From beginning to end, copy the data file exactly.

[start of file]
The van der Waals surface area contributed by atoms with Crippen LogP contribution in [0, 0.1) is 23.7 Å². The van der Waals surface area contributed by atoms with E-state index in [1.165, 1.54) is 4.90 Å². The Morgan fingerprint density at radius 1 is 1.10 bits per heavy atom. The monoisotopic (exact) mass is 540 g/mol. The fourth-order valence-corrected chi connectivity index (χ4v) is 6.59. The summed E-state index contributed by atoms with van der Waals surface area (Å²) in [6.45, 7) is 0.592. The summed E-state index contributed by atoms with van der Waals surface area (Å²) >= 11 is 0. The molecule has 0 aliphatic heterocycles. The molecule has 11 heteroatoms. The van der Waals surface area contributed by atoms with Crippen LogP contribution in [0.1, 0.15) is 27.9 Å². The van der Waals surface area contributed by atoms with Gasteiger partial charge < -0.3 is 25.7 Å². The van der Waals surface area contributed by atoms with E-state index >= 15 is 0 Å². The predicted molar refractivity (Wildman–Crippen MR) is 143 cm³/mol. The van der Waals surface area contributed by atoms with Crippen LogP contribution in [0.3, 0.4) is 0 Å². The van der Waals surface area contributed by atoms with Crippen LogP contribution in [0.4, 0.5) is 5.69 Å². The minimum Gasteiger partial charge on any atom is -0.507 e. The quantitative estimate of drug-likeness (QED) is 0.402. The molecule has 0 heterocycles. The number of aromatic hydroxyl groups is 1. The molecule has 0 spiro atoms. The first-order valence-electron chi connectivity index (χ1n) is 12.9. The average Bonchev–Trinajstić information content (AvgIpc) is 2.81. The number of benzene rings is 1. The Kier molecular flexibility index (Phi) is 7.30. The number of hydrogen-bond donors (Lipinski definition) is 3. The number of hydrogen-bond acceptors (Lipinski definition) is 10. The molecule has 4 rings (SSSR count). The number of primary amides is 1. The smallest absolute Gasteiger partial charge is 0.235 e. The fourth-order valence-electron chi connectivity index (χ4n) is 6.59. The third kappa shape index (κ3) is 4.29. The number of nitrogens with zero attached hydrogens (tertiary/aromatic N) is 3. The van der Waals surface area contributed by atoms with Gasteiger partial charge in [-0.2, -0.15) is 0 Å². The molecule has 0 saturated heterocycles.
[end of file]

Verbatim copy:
The van der Waals surface area contributed by atoms with Crippen LogP contribution in [0, 0.1) is 23.7 Å². The van der Waals surface area contributed by atoms with E-state index in [1.165, 1.54) is 4.90 Å². The Morgan fingerprint density at radius 1 is 1.10 bits per heavy atom. The monoisotopic (exact) mass is 540 g/mol. The fourth-order valence-corrected chi connectivity index (χ4v) is 6.59. The summed E-state index contributed by atoms with van der Waals surface area (Å²) in [6.45, 7) is 0.592. The summed E-state index contributed by atoms with van der Waals surface area (Å²) >= 11 is 0. The molecule has 0 aliphatic heterocycles. The molecule has 11 heteroatoms. The van der Waals surface area contributed by atoms with Crippen LogP contribution in [0.1, 0.15) is 27.9 Å². The van der Waals surface area contributed by atoms with Gasteiger partial charge < -0.3 is 25.7 Å². The van der Waals surface area contributed by atoms with E-state index >= 15 is 0 Å². The predicted molar refractivity (Wildman–Crippen MR) is 143 cm³/mol. The van der Waals surface area contributed by atoms with Crippen LogP contribution in [0.3, 0.4) is 0 Å². The van der Waals surface area contributed by atoms with Crippen LogP contribution in [0.4, 0.5) is 5.69 Å². The minimum Gasteiger partial charge on any atom is -0.507 e. The quantitative estimate of drug-likeness (QED) is 0.402. The molecule has 0 heterocycles. The number of aromatic hydroxyl groups is 1. The molecule has 0 spiro atoms. The first-order valence-electron chi connectivity index (χ1n) is 12.9. The average Bonchev–Trinajstić information content (AvgIpc) is 2.81. The number of benzene rings is 1. The Kier molecular flexibility index (Phi) is 7.30. The number of hydrogen-bond donors (Lipinski definition) is 3. The number of hydrogen-bond acceptors (Lipinski definition) is 10. The molecule has 4 rings (SSSR count). The number of primary amides is 1. The smallest absolute Gasteiger partial charge is 0.235 e. The fourth-order valence-electron chi connectivity index (χ4n) is 6.59. The third kappa shape index (κ3) is 4.29. The number of nitrogens with zero attached hydrogens (tertiary/aromatic N) is 3. The van der Waals surface area contributed by atoms with Gasteiger partial charge in [-0.2, -0.15) is 0 Å². The molecule has 0 saturated heterocycles.